If you are doing a home equity loan, I would ball park that around 4.5-6% fixed.
If it is a home equity line of credit it will be in the same range but a variable rate.
Your other option is to do a cash out refi which will most likely have you somewhere in the 2.5-3.5% range but you’ll have about 5-10k in closing costs and you can’t take out cash higher than 80% of the value of your home.
You can find local banks that will lend 90-100% of your home value on a home equity product
About to do a cash out refinance myself. Going with the option with lowest closing cost, will be a rate of 3.75% and $1700 in closing cost.
I hope my basement doesn't flood today, expected 2-4 inches here in Cincy. #Ohio State Buckeyes
Some unexpected chores this morning. Thankful it missed my shed
I had 8” in the basement of my new home on Labor day. We got 5” of rain in an hour. I’m also now doing $20k of grading and drainage in the backyard to mitigate the situation.
Yeah, but enough about your sex life! Lol got ‘em.
Damn Boom TittyMilk living like Ted kazinsky
It’s got electricity and heat
Inspector question for the board..we are in the process of building a home and part of the package with the builder includes an inspector coming to check at different stages. How many of you have also hired your own independent inspector? And at what stages did you have them come out to check?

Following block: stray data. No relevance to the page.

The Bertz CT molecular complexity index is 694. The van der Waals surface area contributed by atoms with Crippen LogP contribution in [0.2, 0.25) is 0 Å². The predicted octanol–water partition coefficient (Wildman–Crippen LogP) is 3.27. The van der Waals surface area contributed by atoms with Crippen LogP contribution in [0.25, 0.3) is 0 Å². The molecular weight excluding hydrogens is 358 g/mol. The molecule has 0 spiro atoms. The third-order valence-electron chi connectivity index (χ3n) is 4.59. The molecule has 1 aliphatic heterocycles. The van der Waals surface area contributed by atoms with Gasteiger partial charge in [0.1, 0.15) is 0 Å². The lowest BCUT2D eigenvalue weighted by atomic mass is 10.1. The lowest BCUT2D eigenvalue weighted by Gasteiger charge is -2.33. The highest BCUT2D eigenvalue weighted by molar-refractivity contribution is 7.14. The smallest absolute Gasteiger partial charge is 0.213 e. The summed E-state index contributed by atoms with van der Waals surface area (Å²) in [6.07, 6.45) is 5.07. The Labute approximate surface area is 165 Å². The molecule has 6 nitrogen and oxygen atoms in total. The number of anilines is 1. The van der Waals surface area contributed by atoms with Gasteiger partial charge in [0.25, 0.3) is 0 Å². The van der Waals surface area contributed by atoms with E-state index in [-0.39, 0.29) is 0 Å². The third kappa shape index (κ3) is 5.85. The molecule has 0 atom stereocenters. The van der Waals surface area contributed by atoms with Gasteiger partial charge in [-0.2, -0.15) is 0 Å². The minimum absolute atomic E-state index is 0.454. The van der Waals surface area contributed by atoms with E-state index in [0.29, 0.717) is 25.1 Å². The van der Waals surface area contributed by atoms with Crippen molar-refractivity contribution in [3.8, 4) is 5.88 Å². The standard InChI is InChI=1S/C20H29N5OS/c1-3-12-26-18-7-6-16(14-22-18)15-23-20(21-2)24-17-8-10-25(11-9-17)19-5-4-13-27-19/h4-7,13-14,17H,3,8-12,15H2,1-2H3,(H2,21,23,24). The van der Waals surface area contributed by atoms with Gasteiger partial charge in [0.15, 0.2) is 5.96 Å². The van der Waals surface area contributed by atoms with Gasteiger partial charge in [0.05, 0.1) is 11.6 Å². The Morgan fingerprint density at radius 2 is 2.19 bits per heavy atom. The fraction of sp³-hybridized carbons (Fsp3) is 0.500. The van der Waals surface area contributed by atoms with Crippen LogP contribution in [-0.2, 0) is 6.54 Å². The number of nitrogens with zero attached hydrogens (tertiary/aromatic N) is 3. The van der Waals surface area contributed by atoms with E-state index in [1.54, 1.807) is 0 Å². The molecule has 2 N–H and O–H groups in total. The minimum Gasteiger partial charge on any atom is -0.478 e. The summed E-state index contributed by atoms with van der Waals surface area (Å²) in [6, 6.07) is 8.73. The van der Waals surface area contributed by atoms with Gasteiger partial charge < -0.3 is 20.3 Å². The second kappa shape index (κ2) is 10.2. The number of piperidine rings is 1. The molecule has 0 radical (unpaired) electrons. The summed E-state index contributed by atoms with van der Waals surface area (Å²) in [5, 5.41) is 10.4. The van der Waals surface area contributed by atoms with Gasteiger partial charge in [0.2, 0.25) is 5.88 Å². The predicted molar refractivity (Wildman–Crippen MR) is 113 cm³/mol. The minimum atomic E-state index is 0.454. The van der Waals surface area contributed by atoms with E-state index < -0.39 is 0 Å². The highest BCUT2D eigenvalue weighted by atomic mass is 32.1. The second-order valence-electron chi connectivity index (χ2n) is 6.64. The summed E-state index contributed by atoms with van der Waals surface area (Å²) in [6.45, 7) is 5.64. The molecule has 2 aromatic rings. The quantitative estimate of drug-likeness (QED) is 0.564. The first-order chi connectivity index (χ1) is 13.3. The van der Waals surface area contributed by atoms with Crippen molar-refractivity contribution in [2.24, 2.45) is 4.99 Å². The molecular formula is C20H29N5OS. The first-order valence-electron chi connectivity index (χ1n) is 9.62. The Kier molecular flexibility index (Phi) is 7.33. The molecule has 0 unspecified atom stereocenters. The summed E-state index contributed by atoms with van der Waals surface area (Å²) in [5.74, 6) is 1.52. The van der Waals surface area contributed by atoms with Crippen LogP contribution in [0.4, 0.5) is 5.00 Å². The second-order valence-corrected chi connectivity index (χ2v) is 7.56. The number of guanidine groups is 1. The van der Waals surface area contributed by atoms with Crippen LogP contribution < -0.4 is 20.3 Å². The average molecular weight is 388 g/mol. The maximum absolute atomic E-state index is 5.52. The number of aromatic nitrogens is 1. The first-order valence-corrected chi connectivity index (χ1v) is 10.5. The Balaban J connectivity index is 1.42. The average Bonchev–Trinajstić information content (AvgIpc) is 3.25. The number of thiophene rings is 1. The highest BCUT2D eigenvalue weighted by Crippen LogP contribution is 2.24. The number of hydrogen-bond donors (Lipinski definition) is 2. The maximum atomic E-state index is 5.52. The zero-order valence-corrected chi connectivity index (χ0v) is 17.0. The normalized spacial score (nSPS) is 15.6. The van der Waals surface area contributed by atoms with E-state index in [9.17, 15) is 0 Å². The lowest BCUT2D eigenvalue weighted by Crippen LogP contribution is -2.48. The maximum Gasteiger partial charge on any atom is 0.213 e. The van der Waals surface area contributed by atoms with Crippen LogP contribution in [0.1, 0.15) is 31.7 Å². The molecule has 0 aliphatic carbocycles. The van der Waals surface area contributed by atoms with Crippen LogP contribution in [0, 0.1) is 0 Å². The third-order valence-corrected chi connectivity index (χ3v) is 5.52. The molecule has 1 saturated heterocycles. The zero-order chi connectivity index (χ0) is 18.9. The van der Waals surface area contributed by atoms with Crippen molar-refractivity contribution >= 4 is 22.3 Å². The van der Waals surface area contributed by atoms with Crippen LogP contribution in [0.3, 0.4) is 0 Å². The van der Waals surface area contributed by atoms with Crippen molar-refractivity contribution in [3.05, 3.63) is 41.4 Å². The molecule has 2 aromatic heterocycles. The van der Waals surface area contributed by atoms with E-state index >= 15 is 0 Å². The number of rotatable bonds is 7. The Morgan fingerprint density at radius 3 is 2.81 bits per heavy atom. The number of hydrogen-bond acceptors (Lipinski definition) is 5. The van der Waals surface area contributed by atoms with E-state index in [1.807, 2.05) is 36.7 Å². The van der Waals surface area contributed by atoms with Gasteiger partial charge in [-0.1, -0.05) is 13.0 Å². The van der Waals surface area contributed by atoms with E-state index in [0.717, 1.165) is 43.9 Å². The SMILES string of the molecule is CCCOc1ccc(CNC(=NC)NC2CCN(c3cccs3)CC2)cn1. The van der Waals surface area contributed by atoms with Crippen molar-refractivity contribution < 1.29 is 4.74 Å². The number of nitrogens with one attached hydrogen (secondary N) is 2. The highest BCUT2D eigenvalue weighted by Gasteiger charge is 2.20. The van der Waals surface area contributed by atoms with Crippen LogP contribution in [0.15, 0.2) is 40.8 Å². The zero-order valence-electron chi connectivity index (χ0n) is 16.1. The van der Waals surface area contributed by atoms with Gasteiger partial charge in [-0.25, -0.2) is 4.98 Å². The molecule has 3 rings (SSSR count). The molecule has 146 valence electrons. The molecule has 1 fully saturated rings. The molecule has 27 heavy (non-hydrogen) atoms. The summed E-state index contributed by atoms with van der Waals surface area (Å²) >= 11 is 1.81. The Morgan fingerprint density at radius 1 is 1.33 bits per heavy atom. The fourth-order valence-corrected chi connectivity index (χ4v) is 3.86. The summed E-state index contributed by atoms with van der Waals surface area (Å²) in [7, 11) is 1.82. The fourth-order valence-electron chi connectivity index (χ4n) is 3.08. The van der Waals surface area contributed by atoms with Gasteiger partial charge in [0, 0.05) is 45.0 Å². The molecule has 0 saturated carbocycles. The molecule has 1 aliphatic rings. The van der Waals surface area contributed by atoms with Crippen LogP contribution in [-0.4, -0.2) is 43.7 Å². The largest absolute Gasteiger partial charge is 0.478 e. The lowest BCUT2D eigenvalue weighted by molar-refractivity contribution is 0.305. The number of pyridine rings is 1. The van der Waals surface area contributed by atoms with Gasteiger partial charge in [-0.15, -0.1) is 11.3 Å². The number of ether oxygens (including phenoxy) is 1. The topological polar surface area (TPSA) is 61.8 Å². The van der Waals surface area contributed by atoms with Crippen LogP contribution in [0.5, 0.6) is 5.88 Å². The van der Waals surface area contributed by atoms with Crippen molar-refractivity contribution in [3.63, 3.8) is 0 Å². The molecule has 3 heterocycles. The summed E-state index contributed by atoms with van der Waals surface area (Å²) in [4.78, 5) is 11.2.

I'm going through this right now, our builder only did the inspections required for permit, but are open to anyone hiring their own. I went a little overboard and had a structural engineer come out and check the concrete forms when they poured the foundation walls, and i'll have him come again to look at the structure now that we have a fully framed house. Then I'm having a reputable home inspection company come take a look just prior to drywall (when you'll likely have a walkthrough anyway, you'd do it the day before that), and then another inspection right before closing on the house.
Pre-drywall, prior to closing and before your warranty is up.